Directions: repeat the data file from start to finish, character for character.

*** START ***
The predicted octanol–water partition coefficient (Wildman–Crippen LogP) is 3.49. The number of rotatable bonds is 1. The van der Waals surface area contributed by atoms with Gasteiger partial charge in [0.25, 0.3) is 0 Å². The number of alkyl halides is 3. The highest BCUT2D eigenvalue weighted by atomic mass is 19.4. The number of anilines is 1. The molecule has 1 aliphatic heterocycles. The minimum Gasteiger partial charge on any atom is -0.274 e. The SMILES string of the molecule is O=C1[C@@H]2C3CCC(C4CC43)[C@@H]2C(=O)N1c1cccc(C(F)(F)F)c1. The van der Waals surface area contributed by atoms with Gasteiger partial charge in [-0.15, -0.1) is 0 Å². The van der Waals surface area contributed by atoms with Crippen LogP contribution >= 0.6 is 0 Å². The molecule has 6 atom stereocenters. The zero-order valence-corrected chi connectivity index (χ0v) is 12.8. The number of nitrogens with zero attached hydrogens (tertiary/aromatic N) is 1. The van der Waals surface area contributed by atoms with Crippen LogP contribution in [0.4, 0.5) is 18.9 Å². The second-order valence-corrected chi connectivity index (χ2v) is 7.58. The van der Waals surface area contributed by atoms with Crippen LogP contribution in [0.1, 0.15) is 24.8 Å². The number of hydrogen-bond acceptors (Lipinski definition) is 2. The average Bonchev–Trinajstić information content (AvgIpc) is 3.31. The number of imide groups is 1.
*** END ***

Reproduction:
The predicted octanol–water partition coefficient (Wildman–Crippen LogP) is 3.49. The number of rotatable bonds is 1. The van der Waals surface area contributed by atoms with Gasteiger partial charge in [0.25, 0.3) is 0 Å². The number of alkyl halides is 3. The highest BCUT2D eigenvalue weighted by atomic mass is 19.4. The number of anilines is 1. The molecule has 1 aliphatic heterocycles. The minimum Gasteiger partial charge on any atom is -0.274 e. The SMILES string of the molecule is O=C1[C@@H]2C3CCC(C4CC43)[C@@H]2C(=O)N1c1cccc(C(F)(F)F)c1. The van der Waals surface area contributed by atoms with Gasteiger partial charge in [-0.15, -0.1) is 0 Å². The van der Waals surface area contributed by atoms with Crippen LogP contribution >= 0.6 is 0 Å². The molecule has 6 atom stereocenters. The zero-order valence-corrected chi connectivity index (χ0v) is 12.8. The number of nitrogens with zero attached hydrogens (tertiary/aromatic N) is 1. The van der Waals surface area contributed by atoms with Crippen LogP contribution in [0.4, 0.5) is 18.9 Å². The second-order valence-corrected chi connectivity index (χ2v) is 7.58. The van der Waals surface area contributed by atoms with Crippen LogP contribution in [0.1, 0.15) is 24.8 Å². The number of hydrogen-bond acceptors (Lipinski definition) is 2. The average Bonchev–Trinajstić information content (AvgIpc) is 3.31. The number of imide groups is 1.